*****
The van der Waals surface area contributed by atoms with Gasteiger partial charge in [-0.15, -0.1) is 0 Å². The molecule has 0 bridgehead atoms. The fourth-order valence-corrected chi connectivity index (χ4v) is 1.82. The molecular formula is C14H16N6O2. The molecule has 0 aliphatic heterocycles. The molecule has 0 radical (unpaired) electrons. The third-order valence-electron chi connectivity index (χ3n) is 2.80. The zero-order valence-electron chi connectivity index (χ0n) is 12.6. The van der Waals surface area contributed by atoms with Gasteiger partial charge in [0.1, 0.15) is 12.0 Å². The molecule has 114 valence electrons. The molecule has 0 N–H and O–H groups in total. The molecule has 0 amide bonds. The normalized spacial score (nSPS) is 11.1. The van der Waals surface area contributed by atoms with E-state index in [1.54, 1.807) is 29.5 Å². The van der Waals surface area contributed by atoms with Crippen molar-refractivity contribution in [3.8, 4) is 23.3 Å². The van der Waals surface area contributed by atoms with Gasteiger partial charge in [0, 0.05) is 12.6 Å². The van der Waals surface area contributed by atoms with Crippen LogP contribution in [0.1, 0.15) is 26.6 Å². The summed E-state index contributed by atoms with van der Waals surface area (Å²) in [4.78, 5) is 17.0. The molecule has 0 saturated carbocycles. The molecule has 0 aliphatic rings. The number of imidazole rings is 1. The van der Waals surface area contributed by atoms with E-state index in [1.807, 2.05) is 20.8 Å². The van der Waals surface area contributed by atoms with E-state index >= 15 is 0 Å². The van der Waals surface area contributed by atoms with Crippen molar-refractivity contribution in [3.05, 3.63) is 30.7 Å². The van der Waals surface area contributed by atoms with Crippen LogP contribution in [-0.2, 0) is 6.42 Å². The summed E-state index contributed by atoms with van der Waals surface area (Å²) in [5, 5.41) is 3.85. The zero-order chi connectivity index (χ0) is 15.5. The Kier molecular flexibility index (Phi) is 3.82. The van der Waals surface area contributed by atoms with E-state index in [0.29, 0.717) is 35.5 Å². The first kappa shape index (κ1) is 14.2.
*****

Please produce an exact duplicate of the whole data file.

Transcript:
The van der Waals surface area contributed by atoms with Gasteiger partial charge in [-0.15, -0.1) is 0 Å². The molecule has 0 bridgehead atoms. The fourth-order valence-corrected chi connectivity index (χ4v) is 1.82. The molecular formula is C14H16N6O2. The molecule has 0 aliphatic heterocycles. The molecule has 0 radical (unpaired) electrons. The third-order valence-electron chi connectivity index (χ3n) is 2.80. The zero-order valence-electron chi connectivity index (χ0n) is 12.6. The van der Waals surface area contributed by atoms with Gasteiger partial charge in [0.1, 0.15) is 12.0 Å². The molecule has 114 valence electrons. The molecule has 0 N–H and O–H groups in total. The molecule has 0 amide bonds. The normalized spacial score (nSPS) is 11.1. The van der Waals surface area contributed by atoms with E-state index in [1.54, 1.807) is 29.5 Å². The van der Waals surface area contributed by atoms with Crippen molar-refractivity contribution in [3.8, 4) is 23.3 Å². The van der Waals surface area contributed by atoms with Gasteiger partial charge in [0, 0.05) is 12.6 Å². The van der Waals surface area contributed by atoms with Crippen LogP contribution in [0.1, 0.15) is 26.6 Å². The summed E-state index contributed by atoms with van der Waals surface area (Å²) in [4.78, 5) is 17.0. The molecule has 0 saturated carbocycles. The molecule has 0 aliphatic rings. The number of imidazole rings is 1. The van der Waals surface area contributed by atoms with E-state index in [1.807, 2.05) is 20.8 Å². The van der Waals surface area contributed by atoms with E-state index >= 15 is 0 Å². The van der Waals surface area contributed by atoms with Crippen molar-refractivity contribution in [3.05, 3.63) is 30.7 Å². The van der Waals surface area contributed by atoms with Crippen LogP contribution in [-0.2, 0) is 6.42 Å². The summed E-state index contributed by atoms with van der Waals surface area (Å²) in [5, 5.41) is 3.85. The zero-order chi connectivity index (χ0) is 15.5. The Kier molecular flexibility index (Phi) is 3.82. The van der Waals surface area contributed by atoms with E-state index in [0.29, 0.717) is 35.5 Å². The first kappa shape index (κ1) is 14.2.